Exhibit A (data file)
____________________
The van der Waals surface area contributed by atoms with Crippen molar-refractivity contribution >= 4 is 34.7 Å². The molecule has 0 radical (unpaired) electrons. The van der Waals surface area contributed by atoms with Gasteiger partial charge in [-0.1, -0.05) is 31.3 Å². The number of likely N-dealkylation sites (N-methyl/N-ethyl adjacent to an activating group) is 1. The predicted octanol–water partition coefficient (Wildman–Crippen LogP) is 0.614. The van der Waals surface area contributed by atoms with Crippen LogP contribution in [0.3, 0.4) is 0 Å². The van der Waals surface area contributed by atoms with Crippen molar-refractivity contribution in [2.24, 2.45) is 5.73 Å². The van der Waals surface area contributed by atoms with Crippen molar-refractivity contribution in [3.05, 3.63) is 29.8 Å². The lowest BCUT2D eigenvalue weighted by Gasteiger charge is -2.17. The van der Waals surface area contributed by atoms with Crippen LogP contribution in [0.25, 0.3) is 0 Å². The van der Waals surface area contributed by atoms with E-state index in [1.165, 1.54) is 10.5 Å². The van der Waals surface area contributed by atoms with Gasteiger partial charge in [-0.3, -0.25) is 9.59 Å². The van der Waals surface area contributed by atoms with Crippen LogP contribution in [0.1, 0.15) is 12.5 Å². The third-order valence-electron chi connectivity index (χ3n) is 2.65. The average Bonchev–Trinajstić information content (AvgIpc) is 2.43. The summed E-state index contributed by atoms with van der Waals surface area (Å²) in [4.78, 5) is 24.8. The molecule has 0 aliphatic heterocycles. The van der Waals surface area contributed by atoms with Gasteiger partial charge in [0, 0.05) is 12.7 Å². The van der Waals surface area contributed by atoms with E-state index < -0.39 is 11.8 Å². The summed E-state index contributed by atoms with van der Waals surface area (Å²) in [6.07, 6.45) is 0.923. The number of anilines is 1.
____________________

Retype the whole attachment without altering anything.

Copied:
The van der Waals surface area contributed by atoms with Crippen molar-refractivity contribution >= 4 is 34.7 Å². The molecule has 0 radical (unpaired) electrons. The van der Waals surface area contributed by atoms with Gasteiger partial charge in [-0.1, -0.05) is 31.3 Å². The number of likely N-dealkylation sites (N-methyl/N-ethyl adjacent to an activating group) is 1. The predicted octanol–water partition coefficient (Wildman–Crippen LogP) is 0.614. The van der Waals surface area contributed by atoms with Crippen LogP contribution in [0.3, 0.4) is 0 Å². The van der Waals surface area contributed by atoms with Crippen molar-refractivity contribution in [2.24, 2.45) is 5.73 Å². The van der Waals surface area contributed by atoms with Crippen molar-refractivity contribution in [3.05, 3.63) is 29.8 Å². The lowest BCUT2D eigenvalue weighted by Gasteiger charge is -2.17. The van der Waals surface area contributed by atoms with Crippen LogP contribution in [0.25, 0.3) is 0 Å². The van der Waals surface area contributed by atoms with E-state index in [1.165, 1.54) is 10.5 Å². The van der Waals surface area contributed by atoms with Gasteiger partial charge in [-0.3, -0.25) is 9.59 Å². The van der Waals surface area contributed by atoms with Crippen LogP contribution in [0.1, 0.15) is 12.5 Å². The third-order valence-electron chi connectivity index (χ3n) is 2.65. The average Bonchev–Trinajstić information content (AvgIpc) is 2.43. The summed E-state index contributed by atoms with van der Waals surface area (Å²) in [4.78, 5) is 24.8. The molecule has 0 aliphatic heterocycles. The van der Waals surface area contributed by atoms with Gasteiger partial charge in [0, 0.05) is 12.7 Å². The van der Waals surface area contributed by atoms with E-state index < -0.39 is 11.8 Å². The summed E-state index contributed by atoms with van der Waals surface area (Å²) in [6.07, 6.45) is 0.923. The number of anilines is 1.